Could not afford the $25.00 lumper fee, so started unloading it myself. The forklift operator was slow about keeping the pallets pulled out of the door,and the corn was getting warmer. I gave the operator a dollar [ yes, a WHOLE dollar ] , and he got in a hurry.
That first load taught me a lot.
All of this for a load that paid 350 bucks. Not much even back then.
People will give you wrong information,trucks break down, law enforcement can be a- holes,you get tired, everyone wants money from you,rates are cheap. and things just plain go wrong. Trucking is trucking.
In the past 38 years, I have nearly always been involved with trucking. Either driving, having a driver on one as I farmed, or running several. I was always an independent, never would lease to the big guys.
I posted this long account so newer hands could see trucking has not changed, and never will.
- But I still enjoy it.
47 years ago------ My first load hauled.
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My first solo load was 1976. 18 years old, load of lumber from a sawmill south of Jacksonville to Key West. A GMC Astro, AC worked sporadically at 60 mph.
Had a two trailer tires blow out, limped to the 76 truckstop at Vero Beach(TA today), sawmill owner had to wire money To me.
Made it to KW helped unload. Drove up to Deerfield Bch. Slept on A1A at a beach pull off,slept on the trailer, still remember the surf crashing and the somewhat cool breeze off the Atlantic.
Made it back with no problems.
As said before, I had a lot to prove.
Great thread, and here's mine. ( dialing in Wayback machine) The time was the colorful late 70's, I was hanging out at a bar in Milwaukee, called the "Tracks". I was a friend of a woman bartender there, ( met my ex-wife there, also a bartender), this other gal, says, "you a truck driver, hey, my bf has his own truck, maybe you can ride with him". Okay, what the heck. Previously, I had dump truck, and straight truck jobs, but no semi. Well, I met "Bill", who became my mentor and best friend for lo these 40 years. He had just bought a '76 W900, just like Snowman's, traded his Mayflower Astro, and this guy thought he was truly Jerry Reed. 350 Cummins,( a big motor for the 70's) 13, TORSION BAR suspension,,,and off we go. He found a guy in Laurens, Iowa, Ron Reed, of RRR trucking, who didn't care what we had for credentials, he just liked his wagon behind the KW. It's really how it was. We were running on a 30 day temp. tag, and pulled RRR's reefer, with packaged pork out of Storm Lake to the docks of JAX, Fl. Naturally, we had to go around every scale, and it was winter. No trucking school in the world could have ever prepared me for what I was about to embark on. As perilous as the trip down was, ( at least it got warmer) the trip back was equally nerve wracking. We hooked onto a load of oranges( what else? learned about trip leases) going back to DesMoines. Naturally, go around all the scales again, it POURED going across Fla. and AL., then it got cold, and everything froze. He had no air dryer, so the brakes began to freeze, then the reefer threw that long fan belt, so we had no reefer heat. We FINALLY get to Des Moines, they ALMOST rejected the load. When I got back, I said to my friend, it's been fun, but I'll never do OTR again, and for 35 years, I was a local Joe. Needless to say, I got a "seat of the pants" training,,,yer turn,,,Last edited: Jul 6, 2020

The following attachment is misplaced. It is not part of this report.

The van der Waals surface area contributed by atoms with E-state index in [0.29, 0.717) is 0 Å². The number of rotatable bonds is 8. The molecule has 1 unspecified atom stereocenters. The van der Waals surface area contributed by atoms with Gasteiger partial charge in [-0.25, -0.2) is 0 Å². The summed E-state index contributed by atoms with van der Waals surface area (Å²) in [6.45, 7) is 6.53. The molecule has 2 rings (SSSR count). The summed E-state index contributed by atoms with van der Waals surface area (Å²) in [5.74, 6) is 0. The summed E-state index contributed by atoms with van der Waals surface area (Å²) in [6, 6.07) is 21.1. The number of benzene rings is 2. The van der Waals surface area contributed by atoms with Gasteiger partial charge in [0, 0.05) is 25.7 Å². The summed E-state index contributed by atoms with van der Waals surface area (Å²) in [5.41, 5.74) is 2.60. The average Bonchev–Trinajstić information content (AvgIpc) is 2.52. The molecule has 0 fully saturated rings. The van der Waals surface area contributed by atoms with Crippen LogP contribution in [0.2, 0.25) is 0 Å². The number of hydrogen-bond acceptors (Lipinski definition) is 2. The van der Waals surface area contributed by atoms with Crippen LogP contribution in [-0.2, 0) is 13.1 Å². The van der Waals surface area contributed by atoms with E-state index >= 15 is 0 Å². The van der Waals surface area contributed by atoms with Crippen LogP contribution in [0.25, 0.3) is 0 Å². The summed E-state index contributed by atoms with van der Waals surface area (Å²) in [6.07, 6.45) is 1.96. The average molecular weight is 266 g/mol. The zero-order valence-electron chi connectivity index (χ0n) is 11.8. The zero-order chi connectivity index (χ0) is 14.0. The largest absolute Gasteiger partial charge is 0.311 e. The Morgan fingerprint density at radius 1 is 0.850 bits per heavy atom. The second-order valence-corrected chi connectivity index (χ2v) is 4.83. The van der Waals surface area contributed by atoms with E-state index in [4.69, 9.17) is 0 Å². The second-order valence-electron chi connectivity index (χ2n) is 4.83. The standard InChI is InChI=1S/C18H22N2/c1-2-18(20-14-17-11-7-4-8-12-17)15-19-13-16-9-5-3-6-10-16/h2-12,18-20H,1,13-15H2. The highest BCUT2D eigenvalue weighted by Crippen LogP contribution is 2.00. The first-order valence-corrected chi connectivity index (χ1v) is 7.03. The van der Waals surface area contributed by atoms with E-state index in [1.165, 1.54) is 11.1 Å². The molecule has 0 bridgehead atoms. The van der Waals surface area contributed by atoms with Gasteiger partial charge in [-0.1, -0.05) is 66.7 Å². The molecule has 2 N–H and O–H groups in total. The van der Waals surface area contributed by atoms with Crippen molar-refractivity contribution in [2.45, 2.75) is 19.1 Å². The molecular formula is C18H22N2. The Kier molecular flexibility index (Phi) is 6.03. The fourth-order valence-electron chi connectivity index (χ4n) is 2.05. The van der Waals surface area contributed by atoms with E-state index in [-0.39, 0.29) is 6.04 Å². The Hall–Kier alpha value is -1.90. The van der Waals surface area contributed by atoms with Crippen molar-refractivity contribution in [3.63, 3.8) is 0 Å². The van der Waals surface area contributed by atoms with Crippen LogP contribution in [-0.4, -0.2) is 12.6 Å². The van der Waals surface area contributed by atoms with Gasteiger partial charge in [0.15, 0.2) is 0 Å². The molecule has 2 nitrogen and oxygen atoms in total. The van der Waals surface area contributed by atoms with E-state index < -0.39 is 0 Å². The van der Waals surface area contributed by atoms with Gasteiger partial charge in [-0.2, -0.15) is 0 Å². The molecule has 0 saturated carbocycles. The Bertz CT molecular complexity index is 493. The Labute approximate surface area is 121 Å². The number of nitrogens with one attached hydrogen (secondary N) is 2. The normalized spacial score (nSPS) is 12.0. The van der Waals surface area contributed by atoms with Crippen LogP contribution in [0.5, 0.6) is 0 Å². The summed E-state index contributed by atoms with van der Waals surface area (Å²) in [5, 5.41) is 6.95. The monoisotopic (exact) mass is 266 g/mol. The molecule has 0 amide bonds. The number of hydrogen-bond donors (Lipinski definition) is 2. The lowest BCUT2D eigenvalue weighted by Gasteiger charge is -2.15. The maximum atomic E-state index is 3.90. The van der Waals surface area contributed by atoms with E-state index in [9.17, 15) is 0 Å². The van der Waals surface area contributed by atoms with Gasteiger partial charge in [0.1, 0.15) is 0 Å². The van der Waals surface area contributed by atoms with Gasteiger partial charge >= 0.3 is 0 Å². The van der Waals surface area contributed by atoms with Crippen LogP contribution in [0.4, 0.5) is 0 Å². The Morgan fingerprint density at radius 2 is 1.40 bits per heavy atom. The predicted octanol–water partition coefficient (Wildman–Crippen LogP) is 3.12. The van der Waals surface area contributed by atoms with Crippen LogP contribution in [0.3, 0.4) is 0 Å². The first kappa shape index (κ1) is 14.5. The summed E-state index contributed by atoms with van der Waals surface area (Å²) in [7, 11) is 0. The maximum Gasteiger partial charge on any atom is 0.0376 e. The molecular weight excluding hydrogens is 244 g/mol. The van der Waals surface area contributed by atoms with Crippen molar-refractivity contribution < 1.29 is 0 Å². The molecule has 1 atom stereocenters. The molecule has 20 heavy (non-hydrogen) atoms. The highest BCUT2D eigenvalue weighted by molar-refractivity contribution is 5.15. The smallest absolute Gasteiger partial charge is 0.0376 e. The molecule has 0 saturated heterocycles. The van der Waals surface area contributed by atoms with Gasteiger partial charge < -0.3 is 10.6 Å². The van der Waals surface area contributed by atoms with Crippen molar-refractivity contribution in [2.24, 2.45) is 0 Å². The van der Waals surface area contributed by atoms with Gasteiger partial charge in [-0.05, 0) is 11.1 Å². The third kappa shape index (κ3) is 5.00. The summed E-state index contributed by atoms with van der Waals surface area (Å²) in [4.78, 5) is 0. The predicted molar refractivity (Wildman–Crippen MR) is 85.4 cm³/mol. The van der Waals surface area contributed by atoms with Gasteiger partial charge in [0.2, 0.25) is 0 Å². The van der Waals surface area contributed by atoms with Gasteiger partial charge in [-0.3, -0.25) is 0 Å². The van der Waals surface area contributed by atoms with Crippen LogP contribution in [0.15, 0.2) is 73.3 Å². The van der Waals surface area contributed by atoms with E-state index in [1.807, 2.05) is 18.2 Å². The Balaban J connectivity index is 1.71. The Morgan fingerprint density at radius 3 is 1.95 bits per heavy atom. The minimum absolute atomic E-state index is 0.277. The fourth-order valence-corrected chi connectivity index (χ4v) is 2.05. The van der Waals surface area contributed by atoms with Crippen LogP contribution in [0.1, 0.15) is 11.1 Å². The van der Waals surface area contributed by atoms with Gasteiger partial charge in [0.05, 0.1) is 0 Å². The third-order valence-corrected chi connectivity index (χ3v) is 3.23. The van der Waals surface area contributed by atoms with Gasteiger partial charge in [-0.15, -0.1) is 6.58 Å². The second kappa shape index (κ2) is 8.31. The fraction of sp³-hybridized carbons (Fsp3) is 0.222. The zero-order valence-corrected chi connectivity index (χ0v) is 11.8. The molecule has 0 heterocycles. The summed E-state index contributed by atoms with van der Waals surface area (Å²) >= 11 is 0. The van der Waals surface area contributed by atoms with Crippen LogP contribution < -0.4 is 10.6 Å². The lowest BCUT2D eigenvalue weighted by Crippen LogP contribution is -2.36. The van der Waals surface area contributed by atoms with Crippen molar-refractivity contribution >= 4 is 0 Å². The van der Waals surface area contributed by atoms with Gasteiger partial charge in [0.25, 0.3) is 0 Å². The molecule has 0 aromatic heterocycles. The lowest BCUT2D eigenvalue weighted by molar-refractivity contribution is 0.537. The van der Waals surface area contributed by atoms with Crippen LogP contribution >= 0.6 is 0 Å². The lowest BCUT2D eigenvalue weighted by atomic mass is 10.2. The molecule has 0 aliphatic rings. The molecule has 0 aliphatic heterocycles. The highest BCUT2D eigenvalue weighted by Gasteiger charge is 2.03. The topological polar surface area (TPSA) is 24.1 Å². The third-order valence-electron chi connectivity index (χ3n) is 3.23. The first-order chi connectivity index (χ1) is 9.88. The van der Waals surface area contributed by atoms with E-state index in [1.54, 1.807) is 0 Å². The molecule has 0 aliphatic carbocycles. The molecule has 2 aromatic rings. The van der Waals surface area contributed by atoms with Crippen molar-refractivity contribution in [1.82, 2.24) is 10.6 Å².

Mar 1, 1976....Brand new CDL in hand and my used '68 Pete single screw Cab over hooked to American Redball trailer #EE468. getting dispatched from Orange, Ca. to El Paso, Tx. empty to stage for my first load. Pulled into Petro exit 37 and learned a lot from the hands layed over for the weekend.